Feeding Your University Experience
The post-secondary experience can be quite tricky at times. Between studying hard, partying with friends and staying connected to your “old” life, it is about finding a balance in learning to cope with these new academic and lifestyle challenges.
In the midst of these changes, it can seem quite difficult to maintain a healthy diet, which is crucial for your success. However, it does not have to be that way. With a bit of careful planning and the right mindset, it is completely possible to eat healthy AND have an awesome university experience.
Focus on eating WELL, not perfect
Most students living in residence are required to purchase a meal plan which they are obligated to finish by the end of the school year. As a result, many students have the impression that there are very few healthy options to choose from and students may feel too busy to cook for themselves in the residence kitchens. Living off-campus, students face similar issues, but instead they may rely on take-out, fast food restaurants, and pre-cooked/frozen meals.
The key to eating well, whether you are on-campus or off-campus, is to make healthy choices at least 80% of the time, while leaving the 20% window for other choices. Remember that a healthy and balanced diet will help you regain your energy throughout the day and may help with motivation and mood. Here are some tips on how to choose healthy 80% of the time:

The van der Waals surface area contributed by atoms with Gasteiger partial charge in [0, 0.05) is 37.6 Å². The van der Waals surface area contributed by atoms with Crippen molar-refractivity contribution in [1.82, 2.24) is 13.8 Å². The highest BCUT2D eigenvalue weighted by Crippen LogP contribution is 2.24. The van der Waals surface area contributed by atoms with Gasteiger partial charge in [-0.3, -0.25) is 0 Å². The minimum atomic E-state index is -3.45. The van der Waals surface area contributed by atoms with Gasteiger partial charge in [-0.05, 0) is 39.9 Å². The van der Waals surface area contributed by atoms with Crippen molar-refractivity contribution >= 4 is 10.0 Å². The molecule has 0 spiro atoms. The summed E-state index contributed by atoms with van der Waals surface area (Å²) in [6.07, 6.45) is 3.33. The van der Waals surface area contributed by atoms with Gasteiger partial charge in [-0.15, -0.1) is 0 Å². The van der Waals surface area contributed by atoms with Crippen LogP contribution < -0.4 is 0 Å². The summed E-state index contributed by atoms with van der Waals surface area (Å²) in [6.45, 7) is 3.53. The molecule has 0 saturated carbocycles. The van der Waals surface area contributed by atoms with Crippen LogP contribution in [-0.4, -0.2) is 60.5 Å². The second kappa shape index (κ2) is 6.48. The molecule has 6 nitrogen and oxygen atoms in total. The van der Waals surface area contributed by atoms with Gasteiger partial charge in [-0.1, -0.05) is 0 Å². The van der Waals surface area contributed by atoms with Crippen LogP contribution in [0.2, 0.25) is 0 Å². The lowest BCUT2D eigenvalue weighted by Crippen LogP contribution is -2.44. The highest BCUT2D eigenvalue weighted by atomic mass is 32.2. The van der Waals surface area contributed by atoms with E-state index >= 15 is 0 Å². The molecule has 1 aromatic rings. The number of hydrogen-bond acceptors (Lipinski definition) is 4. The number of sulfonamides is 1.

- Be knowledgeable about the healthy options on the menus such as grilled chicken, cooked vegetables, and the salad bar. Try to choose a balanced diet, considering options with the four basic food groups: grains, fruits/vegetables, dairy, and meats and alternatives.
- Ask the Hospitality Services staff at the various food outlets on campus for dismantled food such as grilled chicken breast instead of the whole sandwich or meatballs without the spaghetti.
- Drink tea or water instead of coffee and soft drinks; the benefits of drinking a sufficient amount of water every day are numerous.
- Carry healthy snacks for study breaks such as trail-mix, fruit and yogurt instead of heading to the vending machine.
Pause and Listen
You are probably familiar with the incidence of ‘disappearing food’ when you try to multitask while eating. You tell yourself “just one more bite/piece” which ultimately traps you into a cycle of overeating and may leave you feeling too full and not satisfied. The simple solution to this common issue to be mindful as you eat. This means paying attention to your own experience of eating and drinking, without comparing yourself to anyone else. It involves making time for meals, even with a busy schedule, because this allows you to fully experience your food – its colours, smell, textures and the changes it brings to your mind and body. More importantly, it allows you to listen to your body so you can stop eating when you are satisfied.
Avoid the comparisons
Making healthy food choices and mindful eating are just two pieces of the puzzle. Your own body image can also influence how and what you choose to eat. A healthy body weight means something different for everyone; it’s the weight that the body naturally settles into when maintaining a healthy and balanced diet with appropriate amount of rest and exercise. It cannot be determined by a number on a chart, rather it should be a natural part of your everyday life. Be proud of who you are and simply focus on eating well and feeling good!